There are lots of well known examples of interaction between modal expressions in discourse. Standard examples are cases of modal subordination as in:
A lion might come in. It would eat you first. Then it could eat me (later).
Here we see a chain of modalised propositions. Each element of the chain is to be evaluated in the light of the previous elements of the chain. Hence a good approximation of the meaning of the example in a simple modal logic is:
$\Diamond (lion) \wedge (lion \rightarrow \Box (you)) \wedge (lion \wedge you \rightarrow \Diamond (me)).$
This form of chaining of modalities is known as modal subordination. Here we see a chain of length three, but shorter and longer chains are easy to come up with. Also other patterns of modal interaction are available, as in:
It may rain. Or there may be snow. Either way, we would get wet.
Here we see a summation of (disjoint) options: the sentence means something
$ \Diamond (rain) \wedge \Diamond (snow) \wedge (rain \vee snow \rightarrow \Box (wet)) $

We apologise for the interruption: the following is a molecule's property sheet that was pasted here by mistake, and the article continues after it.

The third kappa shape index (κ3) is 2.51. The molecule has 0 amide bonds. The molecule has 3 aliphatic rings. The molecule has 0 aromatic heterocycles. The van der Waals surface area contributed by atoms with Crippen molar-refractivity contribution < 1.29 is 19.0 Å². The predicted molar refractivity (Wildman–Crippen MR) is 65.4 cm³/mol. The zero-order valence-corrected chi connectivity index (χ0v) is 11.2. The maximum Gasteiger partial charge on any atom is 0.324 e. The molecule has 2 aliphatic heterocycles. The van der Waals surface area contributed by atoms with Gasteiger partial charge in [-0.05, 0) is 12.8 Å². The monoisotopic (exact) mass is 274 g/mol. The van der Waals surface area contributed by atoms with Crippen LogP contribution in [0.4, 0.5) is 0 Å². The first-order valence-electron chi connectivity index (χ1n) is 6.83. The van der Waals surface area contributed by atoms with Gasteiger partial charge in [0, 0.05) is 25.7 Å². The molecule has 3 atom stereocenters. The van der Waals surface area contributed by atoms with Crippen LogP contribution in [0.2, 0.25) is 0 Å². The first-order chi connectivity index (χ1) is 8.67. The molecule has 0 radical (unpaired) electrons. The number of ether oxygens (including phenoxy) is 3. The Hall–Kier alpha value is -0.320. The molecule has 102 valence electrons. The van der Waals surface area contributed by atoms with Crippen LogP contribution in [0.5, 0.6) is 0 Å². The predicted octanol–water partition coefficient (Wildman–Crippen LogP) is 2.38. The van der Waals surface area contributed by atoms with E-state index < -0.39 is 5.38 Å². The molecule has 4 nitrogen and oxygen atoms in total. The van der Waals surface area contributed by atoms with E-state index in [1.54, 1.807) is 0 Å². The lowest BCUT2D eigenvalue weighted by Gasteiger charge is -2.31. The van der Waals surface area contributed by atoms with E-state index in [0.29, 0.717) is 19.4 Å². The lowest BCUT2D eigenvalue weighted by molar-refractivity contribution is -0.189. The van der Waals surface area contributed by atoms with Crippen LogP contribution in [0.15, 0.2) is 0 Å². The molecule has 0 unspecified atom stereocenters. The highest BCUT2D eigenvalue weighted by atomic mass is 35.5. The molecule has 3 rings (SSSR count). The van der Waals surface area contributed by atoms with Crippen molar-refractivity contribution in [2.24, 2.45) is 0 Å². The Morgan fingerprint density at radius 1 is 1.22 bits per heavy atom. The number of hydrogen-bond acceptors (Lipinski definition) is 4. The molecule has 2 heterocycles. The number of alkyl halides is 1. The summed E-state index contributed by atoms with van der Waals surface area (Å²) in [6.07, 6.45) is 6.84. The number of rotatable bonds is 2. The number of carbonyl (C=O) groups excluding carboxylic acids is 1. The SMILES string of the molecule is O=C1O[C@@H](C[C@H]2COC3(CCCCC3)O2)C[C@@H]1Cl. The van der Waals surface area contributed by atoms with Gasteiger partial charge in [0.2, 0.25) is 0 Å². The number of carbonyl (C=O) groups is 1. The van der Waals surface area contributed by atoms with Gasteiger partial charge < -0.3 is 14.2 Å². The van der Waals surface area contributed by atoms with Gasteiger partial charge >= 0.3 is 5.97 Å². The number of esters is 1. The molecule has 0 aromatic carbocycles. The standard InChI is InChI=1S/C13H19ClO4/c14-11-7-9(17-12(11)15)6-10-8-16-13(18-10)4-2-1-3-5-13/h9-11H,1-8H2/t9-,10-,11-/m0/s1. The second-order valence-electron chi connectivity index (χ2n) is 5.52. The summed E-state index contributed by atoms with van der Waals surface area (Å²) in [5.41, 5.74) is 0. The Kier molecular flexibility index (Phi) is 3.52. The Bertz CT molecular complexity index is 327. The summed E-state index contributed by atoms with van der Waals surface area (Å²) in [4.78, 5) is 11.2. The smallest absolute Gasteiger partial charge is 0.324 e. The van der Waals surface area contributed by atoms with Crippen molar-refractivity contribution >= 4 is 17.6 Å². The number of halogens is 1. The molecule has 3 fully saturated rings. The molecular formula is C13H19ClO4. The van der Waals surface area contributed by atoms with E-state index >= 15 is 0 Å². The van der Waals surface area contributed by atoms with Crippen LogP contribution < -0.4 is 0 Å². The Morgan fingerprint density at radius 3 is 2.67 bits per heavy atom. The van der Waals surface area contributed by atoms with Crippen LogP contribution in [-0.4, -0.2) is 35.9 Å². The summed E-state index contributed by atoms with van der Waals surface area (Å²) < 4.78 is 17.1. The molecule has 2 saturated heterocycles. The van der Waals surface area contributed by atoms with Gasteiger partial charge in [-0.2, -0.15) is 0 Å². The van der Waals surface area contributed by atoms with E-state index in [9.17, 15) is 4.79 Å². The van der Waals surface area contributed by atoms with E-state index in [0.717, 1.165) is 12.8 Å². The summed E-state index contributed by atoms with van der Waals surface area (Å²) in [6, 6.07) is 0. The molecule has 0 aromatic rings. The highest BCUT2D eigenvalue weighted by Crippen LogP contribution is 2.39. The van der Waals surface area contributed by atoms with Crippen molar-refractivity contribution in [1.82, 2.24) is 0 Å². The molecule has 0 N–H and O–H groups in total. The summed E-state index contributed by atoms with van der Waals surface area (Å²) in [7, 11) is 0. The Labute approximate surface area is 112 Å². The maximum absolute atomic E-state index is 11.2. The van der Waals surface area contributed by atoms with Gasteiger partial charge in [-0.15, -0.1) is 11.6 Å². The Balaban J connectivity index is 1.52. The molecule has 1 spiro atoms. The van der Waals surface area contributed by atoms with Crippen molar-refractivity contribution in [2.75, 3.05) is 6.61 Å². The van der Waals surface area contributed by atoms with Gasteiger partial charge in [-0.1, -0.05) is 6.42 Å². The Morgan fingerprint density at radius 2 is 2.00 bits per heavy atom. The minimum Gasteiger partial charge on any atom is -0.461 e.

These are `made up' examples that do not tell us which patterns of interaction occur naturally. Therefore, I have formed a small corpus of 127 English texts with lots of modal expressions. The corpus was extracted from the `Bank of English', a large corpus of contemporary English texts used by Collins publishing house for the production of dictionaries, among others.
I am investigating this selection of texts and classifying them according to the patterns of interaction between the modalities. The patterns can be described by diagrams built up from a relative small number of basic patterns: case distinction, chaining (=subordination), summation.
This means that a logic for describing modal interaction that can handle these three basic types of interaction is a good tool for the analysis of the phenomenon. I will present such a logic and an update semantics for it.